Sydney, April 30, 2018 -- Moody's Investors Service has affirmed Virgin Australia Holdings Limited's B2 corporate family rating and B3 senior unsecured ratings and changed the outlook on the ratings to stable from negative.

Moody's also affirmed the ratings assigned to the company's Enhanced Equipment Notes (EEN's), Virgin Australia 2013-1A Trust's Baa1 rating, Virgin Australia 2013-1B Trust's Ba2 rating, and Virgin Australia 2013-1C Trust's B1 rating. The affirmation reflects the sizeable equity cushions of about 60%, 55% and 50% on the Class A, Class B and Class C notes, respectively, and projected increases in the equity cushions in upcoming years. These levels are before the priority claims of liquidity facility providers and for costs under an insolvency scenario where the company rejects the financing. The outlook on the EEN ratings is changed to stable from negative.


The outlook on Virgin's rating had been negative since June 2016. While Virgin's free cash flow has not improved to a level where Moody's believes it can maintain its B2 rating without further improvements in operating cash flow, reductions in capital expenditure, or reliance on shareholder support, Moody's expects debt to EBITDA for fiscal 2018 and 2019 to be between 4.9x and 5.2x, down from 5.8x in fiscal 2017. This is largely due to the equity raising in 2017 which was used to strengthen the balance sheet, as well as an improvement in EBITDA, driven in part by the company's Better Business initiative which is a three year program launched in July 2016 targeting AUD350 million of annualized cash flow savings. This level of leverage provides Virgin with headroom versus the 6.0x downgrade threshold for the rating.

While Virgin's EBITDA has been improving and is expected to continue improving, operating cash flow remains insufficient to fund capital expenditure, including for aircraft, and therefore the company remains free cash flow negative.

The outlook could return to negative if debt to EBITDA starts to trend upwards, with the catalyst being the trajectory rather than the absolute number approaching the threshold of 6x.

The EEN ratings reflect Moody's belief that under an insolvency scenario where Virgin Australia was to reject the transaction, the trustee would timely repossess the aircraft and sell them for more than the remaining debt, given expected ongoing favorable demand for narrow-body aircraft because of strong growth in global passenger demand and limits on Airbus' and Boeing' production capacity in upcoming years.

The transaction originally financed 24 of the company's aircraft. The aircraft were delivered new between August 2003 and August 2011. Notes on six of the aircraft have been paid off, notes on seven more aircraft, including the one B777-300ER in the transaction, will mature in 2018, leaving 11 B737-800s in the collateral. The B737-800s are the backbone of the company's shorter haul fleet serving routes within Australia and to and from New Zealand. The 17 current remaining 800s represent 24% of the current total 737-800 fleet of 72 aircraft. Given the cross-default and cross-collateralization of the transaction, Moody's believes the company would eliminate other aircraft of this type should it seek to downsize the network under a formal corporate reorganization. The vintages of the B737-800s in the transaction range from 2003 to 2011, the youngest remaining in the transaction to 2022, the year the transaction matures, while the two 2003 vintages and two of the 2004 vintages will mature in 2019.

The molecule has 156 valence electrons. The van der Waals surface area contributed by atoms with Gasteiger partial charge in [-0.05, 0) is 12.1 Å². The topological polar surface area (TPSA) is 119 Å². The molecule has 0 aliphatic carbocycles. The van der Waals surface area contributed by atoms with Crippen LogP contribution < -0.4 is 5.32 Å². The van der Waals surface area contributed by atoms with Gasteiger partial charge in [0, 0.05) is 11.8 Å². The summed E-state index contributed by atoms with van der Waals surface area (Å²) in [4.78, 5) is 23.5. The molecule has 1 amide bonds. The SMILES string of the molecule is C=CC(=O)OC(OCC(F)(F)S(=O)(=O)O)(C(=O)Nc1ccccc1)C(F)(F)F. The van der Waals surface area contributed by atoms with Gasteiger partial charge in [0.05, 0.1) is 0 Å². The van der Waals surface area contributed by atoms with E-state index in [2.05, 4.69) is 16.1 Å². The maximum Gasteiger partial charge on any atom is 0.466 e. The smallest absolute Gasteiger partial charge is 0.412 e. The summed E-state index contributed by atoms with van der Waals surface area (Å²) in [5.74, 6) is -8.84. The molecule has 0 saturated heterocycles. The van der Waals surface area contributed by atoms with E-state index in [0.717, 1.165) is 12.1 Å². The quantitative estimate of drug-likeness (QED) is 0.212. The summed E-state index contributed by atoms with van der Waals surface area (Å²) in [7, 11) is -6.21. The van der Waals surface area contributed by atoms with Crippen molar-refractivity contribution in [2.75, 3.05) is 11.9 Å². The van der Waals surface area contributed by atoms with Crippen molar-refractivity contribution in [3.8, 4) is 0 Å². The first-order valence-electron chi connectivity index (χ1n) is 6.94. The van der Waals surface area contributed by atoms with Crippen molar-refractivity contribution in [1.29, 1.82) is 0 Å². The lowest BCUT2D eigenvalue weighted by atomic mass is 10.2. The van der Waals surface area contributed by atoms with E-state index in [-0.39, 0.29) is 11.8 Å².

Moody's assigns ratings to the EENs by adding or subtracting notches to or from an airline's corporate family rating, based on the rating agency's opinions of the importance of the aircraft collateral to the airline's network, whether there is a liquidity facility, its estimates of the size of the equity cushion, and each Class' position in the waterfall.

The ratings of the EENs could change if Virgin Australia's corporate family rating is changed, or if the equity cushions erode relative to Moody's projections.

Moody's Pre-Sale Report available to subscribers on provides a detailed summary of the Virgin Australia EENs.


Moody's would consider upgrading the corporate family rating if Virgin demonstrates that it can maintain its credit metrics at a B1 level on a sustained basis without shareholder support, and has reached a level where it is free cash flow positive. Specifically, Moody's would expect to see debt/EBITDA below 5.0x for at least 12 months.

Downward rating pressure could emerge if Virgin's debt to EBITDA starts trending upwards and exceeds 5.5x. We would expect the catalyst to be the trajectory rather than the absolute number approaching the threshold of 6x.

The principal methodology used in rating Virgin Australia Holdings Limited was Passenger Airline Industry published in April 2018. The principal methodologies used in rating Virgin Australia 2013-1A Trust, Virgin Australia 2013-1B Trust and Virgin Australia 2013-1C Trust were Passenger Airline Industry published in April 2018, and Enhanced Equipment Trust and Equipment Trust Certificates published in December 2015. Please see the Rating Methodologies page on for a copy of these methodologies.

Virgin Australia Holdings Limited headquartered in Brisbane, is Australia's second largest airline following its launch in 2000 and listing on the Australian Securities Exchange in 2003. As of June 2017 it generated revenues of AUD5 billion.


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